Extracurricular activities for youth, such as organized sports, performing arts groups, and academic clubs, are very popular in many developed countries. For example, a majority of school-aged children in countries such as the US and Canada participate in at least one type of organized activity. However, access to and participation in these opportunities is uneven, with children from lower-income households less likely to participate. Much of this difference is due to the localized nature of financial support and coordination for these activities. This raises the question: Should societies make greater efforts to ensure access to these opportunities for all youths?
Detractors claim limited societal resources should focus on core academic instruction and not on activities that distract time and effort from fundamental learning. This argument rests in part on the belief that participation in these activities detracts from academic performance. However, ample evidence shows that secondary school students who participate in extracurricular activities have better academic performance and are more likely to graduate from high school and go to college, on average, compared with their non-participating counterparts. Still, providing these opportunities does require a substantial resource commitment. Greater investments in these activities can only be justified if we can show a meaningful return on investment.
Increasing the pool of managerial and leadership talent is one potential benefit of investing in extracurricular opportunities. Research has shown that participation in athletics during high school leads to higher future earnings, suggesting these activities help build valuable skills. I find that American youths’ participation in extracurricular activities when in secondary school is associated with a higher likelihood of holding supervisory responsibilities at work when in their thirties. Participants are more likely to be supervisors, and among supervisors, they are more likely to be responsible for determining promotions and pay setting. These findings hold for both athletic activities and non-athletic clubs.
How can we explain these findings? Other researchers and I have suggested that participation in these activities help individuals to build their social skills. While social skills are arguably important in most jobs, they are especially important in managerial occupations. Data show that skills such as coordination, persuasion, and negotiation are more important in managerial relative to non-managerial occupations. I also provide evidence that individuals who participate in extracurricular activities show higher levels of sociability.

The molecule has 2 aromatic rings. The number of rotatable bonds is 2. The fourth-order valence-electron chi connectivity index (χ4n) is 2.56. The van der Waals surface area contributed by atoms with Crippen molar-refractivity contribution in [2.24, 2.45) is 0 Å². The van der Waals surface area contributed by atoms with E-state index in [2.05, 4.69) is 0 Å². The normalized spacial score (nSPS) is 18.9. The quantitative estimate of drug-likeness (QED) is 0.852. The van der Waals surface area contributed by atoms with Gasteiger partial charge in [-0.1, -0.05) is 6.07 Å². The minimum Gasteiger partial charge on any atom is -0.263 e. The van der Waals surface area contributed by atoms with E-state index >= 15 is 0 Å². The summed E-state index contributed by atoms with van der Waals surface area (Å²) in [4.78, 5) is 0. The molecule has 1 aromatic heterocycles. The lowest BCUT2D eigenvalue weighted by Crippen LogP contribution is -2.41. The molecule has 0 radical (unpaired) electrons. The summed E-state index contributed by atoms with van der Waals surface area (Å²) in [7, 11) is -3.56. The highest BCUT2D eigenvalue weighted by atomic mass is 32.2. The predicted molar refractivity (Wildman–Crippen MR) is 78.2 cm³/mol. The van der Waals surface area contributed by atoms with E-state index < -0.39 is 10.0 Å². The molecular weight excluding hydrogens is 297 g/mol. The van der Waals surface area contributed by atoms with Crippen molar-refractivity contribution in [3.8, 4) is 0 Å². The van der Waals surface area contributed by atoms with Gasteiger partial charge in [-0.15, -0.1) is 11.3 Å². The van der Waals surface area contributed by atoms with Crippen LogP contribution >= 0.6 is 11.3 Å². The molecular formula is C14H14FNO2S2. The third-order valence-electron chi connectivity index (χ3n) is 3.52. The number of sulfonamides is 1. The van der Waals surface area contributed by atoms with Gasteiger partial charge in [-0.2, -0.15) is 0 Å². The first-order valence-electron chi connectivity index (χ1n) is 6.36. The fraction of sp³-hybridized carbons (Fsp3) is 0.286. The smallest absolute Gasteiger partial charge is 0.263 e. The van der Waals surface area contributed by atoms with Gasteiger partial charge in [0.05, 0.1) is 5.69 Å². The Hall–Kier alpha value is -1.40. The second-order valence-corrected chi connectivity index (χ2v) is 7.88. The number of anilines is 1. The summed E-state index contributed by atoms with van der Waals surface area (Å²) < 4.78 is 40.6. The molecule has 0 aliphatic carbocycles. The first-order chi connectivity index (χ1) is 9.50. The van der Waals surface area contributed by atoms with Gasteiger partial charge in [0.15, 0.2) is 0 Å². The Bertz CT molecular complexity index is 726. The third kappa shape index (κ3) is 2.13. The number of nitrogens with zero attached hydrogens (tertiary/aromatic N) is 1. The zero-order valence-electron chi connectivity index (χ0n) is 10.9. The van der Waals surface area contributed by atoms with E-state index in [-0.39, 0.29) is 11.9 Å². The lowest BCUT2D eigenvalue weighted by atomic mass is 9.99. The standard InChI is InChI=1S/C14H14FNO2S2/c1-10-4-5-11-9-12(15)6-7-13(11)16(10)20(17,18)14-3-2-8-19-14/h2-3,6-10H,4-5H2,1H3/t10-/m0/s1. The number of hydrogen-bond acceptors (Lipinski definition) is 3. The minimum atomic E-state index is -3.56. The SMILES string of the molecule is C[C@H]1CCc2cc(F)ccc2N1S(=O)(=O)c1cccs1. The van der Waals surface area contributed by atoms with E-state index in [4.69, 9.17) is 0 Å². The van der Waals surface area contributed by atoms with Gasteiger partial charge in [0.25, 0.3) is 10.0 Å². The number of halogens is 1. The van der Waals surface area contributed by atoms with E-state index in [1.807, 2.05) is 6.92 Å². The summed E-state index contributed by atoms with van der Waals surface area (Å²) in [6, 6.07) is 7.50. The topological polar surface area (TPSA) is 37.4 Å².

Given the links between youths’ participation in extracurricular activities and both social skills and holding managerial responsibilities, a lack of opportunity to participate in these activities means that society misses an opportunity to develop its pool of managerial talent more broadly. These findings suggest that building the deepest talent pool possible requires societies to provide access to both quality formal education and to extracurricular activities. In addition to local and national government agencies, the private sector can help to develop this critical pool of talent by continuing its tradition of sponsoring local youth sports teams and performing arts groups. Aside from donating money and equipment, firms can also help by providing incentives for employees to volunteer in these organizations, such as paid volunteer time. These contributions would be equivalent to the pro bono work required of some attorneys and business executives, work which is viewed as done on “company time.”
© Vasilios D. Kosteas
Vasilios (Bill) Kosteas is professor of economics and associate dean at Cleveland State University, USA.
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